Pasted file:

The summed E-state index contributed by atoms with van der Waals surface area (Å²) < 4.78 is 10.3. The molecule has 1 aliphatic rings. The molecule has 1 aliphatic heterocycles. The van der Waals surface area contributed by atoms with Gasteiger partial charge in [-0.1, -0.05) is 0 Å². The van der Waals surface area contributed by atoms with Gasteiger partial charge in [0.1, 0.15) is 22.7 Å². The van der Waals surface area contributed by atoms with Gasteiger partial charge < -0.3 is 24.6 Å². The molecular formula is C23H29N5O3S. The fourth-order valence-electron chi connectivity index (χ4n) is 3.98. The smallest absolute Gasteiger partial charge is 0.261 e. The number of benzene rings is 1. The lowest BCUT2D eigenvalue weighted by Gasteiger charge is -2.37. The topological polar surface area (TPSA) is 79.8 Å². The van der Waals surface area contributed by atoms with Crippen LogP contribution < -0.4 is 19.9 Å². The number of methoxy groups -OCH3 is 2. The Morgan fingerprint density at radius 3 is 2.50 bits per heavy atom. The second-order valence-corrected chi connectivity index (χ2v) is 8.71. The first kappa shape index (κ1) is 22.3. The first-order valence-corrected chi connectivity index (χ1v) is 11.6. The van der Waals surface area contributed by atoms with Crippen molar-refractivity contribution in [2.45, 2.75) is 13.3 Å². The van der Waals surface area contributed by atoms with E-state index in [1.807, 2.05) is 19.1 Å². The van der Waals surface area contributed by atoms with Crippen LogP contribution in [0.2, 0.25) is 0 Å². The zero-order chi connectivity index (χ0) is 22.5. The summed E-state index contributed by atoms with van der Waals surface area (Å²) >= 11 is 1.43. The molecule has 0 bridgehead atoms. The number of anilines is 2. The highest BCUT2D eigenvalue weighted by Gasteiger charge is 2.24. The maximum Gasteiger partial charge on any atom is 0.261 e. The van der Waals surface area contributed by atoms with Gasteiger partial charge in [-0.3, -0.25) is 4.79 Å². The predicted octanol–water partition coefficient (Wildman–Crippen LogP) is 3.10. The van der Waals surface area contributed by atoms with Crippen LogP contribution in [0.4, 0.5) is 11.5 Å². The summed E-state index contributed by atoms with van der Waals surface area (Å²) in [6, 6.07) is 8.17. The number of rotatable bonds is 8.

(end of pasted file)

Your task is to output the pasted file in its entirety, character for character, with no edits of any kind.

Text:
The summed E-state index contributed by atoms with van der Waals surface area (Å²) < 4.78 is 10.3. The molecule has 1 aliphatic rings. The molecule has 1 aliphatic heterocycles. The van der Waals surface area contributed by atoms with Gasteiger partial charge in [-0.1, -0.05) is 0 Å². The van der Waals surface area contributed by atoms with Gasteiger partial charge in [0.1, 0.15) is 22.7 Å². The van der Waals surface area contributed by atoms with Gasteiger partial charge < -0.3 is 24.6 Å². The molecular formula is C23H29N5O3S. The fourth-order valence-electron chi connectivity index (χ4n) is 3.98. The smallest absolute Gasteiger partial charge is 0.261 e. The number of benzene rings is 1. The lowest BCUT2D eigenvalue weighted by Gasteiger charge is -2.37. The topological polar surface area (TPSA) is 79.8 Å². The van der Waals surface area contributed by atoms with Crippen LogP contribution < -0.4 is 19.9 Å². The number of methoxy groups -OCH3 is 2. The Morgan fingerprint density at radius 3 is 2.50 bits per heavy atom. The second-order valence-corrected chi connectivity index (χ2v) is 8.71. The first kappa shape index (κ1) is 22.3. The first-order valence-corrected chi connectivity index (χ1v) is 11.6. The van der Waals surface area contributed by atoms with Crippen molar-refractivity contribution in [2.45, 2.75) is 13.3 Å². The van der Waals surface area contributed by atoms with E-state index in [1.807, 2.05) is 19.1 Å². The van der Waals surface area contributed by atoms with Crippen LogP contribution in [0.2, 0.25) is 0 Å². The zero-order chi connectivity index (χ0) is 22.5. The summed E-state index contributed by atoms with van der Waals surface area (Å²) >= 11 is 1.43. The molecule has 0 bridgehead atoms. The number of anilines is 2. The highest BCUT2D eigenvalue weighted by Gasteiger charge is 2.24. The maximum Gasteiger partial charge on any atom is 0.261 e. The van der Waals surface area contributed by atoms with Gasteiger partial charge in [-0.3, -0.25) is 4.79 Å². The predicted octanol–water partition coefficient (Wildman–Crippen LogP) is 3.10. The van der Waals surface area contributed by atoms with Crippen LogP contribution in [0.4, 0.5) is 11.5 Å². The summed E-state index contributed by atoms with van der Waals surface area (Å²) in [6, 6.07) is 8.17. The number of rotatable bonds is 8.